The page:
Officials at the University of Georgia tried today to defuse the controversy that has hit their campus over preferential academic treatment of athletes, scuttling a scheduled public airing of the charges and answers.

University President Fred C. Davison declined to present his defense against charges that he condoned improprieties, and university officials did not outline what had been expected to be a lengthy presentation of the charges.

Instead, Davison -- who issued a written denial of involvement last week -- announced to the Board of Regents of the University System of Georgia that he is firm in his intention to resign from the job he has held for 19 years.

Davison had been expected to rebut the findings of a recently released internal audit, which reported widespread academic abuse and quoted two administrators as saying they gave special treatment to athletes with the knowledge of the president.

Moments after today's special regents meeting was to begin, however, the board chairman, Arthur M. Gignilliat Jr., announced that Davison and university officials had agreed to forgo the presentations outlining the audit findings and president's response.

"We doubt that any constructive purpose can be accomplished" by rehashing the two documents made public last week, said Gignilliat. "My God, this thing has probably been aired more than anything in the history of Georgia."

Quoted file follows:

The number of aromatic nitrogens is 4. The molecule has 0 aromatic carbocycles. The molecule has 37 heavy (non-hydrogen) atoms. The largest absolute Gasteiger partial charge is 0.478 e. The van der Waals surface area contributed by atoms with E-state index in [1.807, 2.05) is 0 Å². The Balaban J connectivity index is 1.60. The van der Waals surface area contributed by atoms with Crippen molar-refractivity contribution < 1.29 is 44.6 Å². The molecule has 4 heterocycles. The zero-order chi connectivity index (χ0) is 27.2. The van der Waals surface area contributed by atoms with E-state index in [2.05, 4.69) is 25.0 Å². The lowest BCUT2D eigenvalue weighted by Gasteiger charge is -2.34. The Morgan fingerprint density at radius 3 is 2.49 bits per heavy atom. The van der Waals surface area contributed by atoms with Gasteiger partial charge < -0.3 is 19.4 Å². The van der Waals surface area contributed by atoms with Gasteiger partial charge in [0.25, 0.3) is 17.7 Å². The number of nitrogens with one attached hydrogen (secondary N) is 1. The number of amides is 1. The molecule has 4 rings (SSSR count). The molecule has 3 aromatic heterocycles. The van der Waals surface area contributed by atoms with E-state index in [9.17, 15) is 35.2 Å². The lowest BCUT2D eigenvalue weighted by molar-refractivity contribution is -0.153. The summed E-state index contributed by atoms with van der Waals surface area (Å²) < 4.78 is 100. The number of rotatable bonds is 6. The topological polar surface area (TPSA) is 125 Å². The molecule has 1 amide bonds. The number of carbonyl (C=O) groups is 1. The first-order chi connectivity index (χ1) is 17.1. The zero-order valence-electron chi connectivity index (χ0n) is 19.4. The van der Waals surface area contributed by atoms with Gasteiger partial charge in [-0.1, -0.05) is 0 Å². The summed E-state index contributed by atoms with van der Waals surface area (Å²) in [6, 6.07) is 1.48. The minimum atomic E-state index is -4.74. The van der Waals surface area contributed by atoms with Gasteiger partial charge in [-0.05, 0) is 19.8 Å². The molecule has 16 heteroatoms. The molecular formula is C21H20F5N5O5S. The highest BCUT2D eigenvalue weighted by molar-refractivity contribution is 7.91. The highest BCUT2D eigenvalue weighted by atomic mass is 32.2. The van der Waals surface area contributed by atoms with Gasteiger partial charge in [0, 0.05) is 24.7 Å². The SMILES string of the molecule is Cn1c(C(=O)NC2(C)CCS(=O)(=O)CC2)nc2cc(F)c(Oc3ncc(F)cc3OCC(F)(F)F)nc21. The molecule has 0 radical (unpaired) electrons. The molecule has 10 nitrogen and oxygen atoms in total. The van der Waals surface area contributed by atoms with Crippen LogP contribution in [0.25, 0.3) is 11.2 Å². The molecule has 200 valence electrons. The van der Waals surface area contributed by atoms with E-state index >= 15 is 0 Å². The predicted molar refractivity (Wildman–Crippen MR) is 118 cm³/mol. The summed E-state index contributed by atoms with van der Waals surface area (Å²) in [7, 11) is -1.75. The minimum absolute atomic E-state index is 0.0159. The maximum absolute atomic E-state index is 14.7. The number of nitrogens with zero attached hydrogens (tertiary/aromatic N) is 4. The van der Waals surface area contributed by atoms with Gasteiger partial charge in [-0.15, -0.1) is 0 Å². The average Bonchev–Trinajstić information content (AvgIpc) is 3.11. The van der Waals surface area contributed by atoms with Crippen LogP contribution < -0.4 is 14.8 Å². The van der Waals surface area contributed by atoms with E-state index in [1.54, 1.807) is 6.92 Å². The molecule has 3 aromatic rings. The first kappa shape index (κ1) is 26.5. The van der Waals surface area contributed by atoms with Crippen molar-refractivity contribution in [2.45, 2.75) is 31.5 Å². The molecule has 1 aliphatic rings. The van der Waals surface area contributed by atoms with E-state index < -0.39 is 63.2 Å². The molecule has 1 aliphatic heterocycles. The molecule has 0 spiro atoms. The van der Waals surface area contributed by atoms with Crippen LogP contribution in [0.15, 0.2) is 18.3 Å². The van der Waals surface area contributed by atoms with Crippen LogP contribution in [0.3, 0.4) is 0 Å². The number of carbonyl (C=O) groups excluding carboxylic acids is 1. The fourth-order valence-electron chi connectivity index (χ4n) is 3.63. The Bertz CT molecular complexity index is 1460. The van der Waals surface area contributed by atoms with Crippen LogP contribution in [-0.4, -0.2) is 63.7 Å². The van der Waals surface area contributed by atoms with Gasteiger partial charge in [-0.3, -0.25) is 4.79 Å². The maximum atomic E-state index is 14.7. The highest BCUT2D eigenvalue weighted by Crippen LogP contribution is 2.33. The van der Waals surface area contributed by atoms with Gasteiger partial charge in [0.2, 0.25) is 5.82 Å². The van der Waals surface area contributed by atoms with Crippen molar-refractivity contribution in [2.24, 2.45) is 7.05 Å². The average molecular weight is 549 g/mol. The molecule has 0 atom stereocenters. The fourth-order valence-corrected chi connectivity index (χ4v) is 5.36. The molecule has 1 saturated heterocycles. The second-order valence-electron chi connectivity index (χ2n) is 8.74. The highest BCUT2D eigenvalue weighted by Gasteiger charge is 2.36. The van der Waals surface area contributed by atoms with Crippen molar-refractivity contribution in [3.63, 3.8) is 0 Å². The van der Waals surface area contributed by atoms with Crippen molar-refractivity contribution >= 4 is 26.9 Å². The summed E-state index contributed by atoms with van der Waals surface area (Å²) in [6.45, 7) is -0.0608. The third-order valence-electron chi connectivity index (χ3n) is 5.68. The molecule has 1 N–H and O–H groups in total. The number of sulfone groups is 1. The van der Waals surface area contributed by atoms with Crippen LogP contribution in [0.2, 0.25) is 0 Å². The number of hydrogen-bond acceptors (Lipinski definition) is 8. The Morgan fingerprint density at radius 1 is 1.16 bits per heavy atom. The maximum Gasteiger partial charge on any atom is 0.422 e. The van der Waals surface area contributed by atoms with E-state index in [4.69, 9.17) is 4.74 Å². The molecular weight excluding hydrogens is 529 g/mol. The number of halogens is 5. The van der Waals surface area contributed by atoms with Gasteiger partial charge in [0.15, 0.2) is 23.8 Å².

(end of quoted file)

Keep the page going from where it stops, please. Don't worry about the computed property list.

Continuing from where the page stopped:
The regents said they hoped the positive tone of the meeting would defuse the controversy, which began with a lawsuit filed by former English professor Jan Kemp. In February, a jury awarded $2.57 million to Kemp, who claimed she was fired for complaining about the abuses.

"This is the first long step to repairing the damage," Chancellor H. Dean Propst said, praising Davison for exiting "with grace and dignity."

There remains the question of how administrators will deal with others named in the audit, including veteran football coach and athletic director Vince Dooley. Auditors reported that Virgina Trotter, vice president for academic affairs, and Leroy Ervin, director of the Developmental Studies Program, admitted making exceptions for academically deficient students who were athletes, allegedly under pressure from Dooley's department and the president.

Davison submitted a letter of resignation last month, expressing bitterness that the regents had delayed renewing his contract pending the auditors' report. There had been speculation that Davison would reconsider if the regents voted not to accept the resignation, but his statement today and those by other officials made that appear unlikely.

Gignilliat said after the meeting that he expects the board to accept the resignation when it takes up the matter Wednesday. Regent John E. Skandalakis, a staunch Davison supporter, said he still may ask the board to refuse the resignation, but acknowledged that his efforts probably would be futile.

Skandalakis' sentiment that Davison has been made a scapegoat in an investigation that turned up "minimal" violations echoes a wider belief that it is common practice at colleges to overlook the academic failures of promising athletes.

Others, including Kemp, said they welcomed Davison's departure. "All along I knew that Dr. Davison knew" of the abuses, Kemp said. "And if he didn't know, he should have."

In a brief statement to the regents, Davison termed it a "myth" that the university engaged in anything improper and blamed the misperception on widespread ignorance of university regulations. He left the podium to a standing ovation from the audience of about 100.

Gignilliat predicted that the audit, which continues at the system's 32 other institutions, will bring reforms, but said the differing accounts offered by Davison, Trotter and Ervin may never be resolved.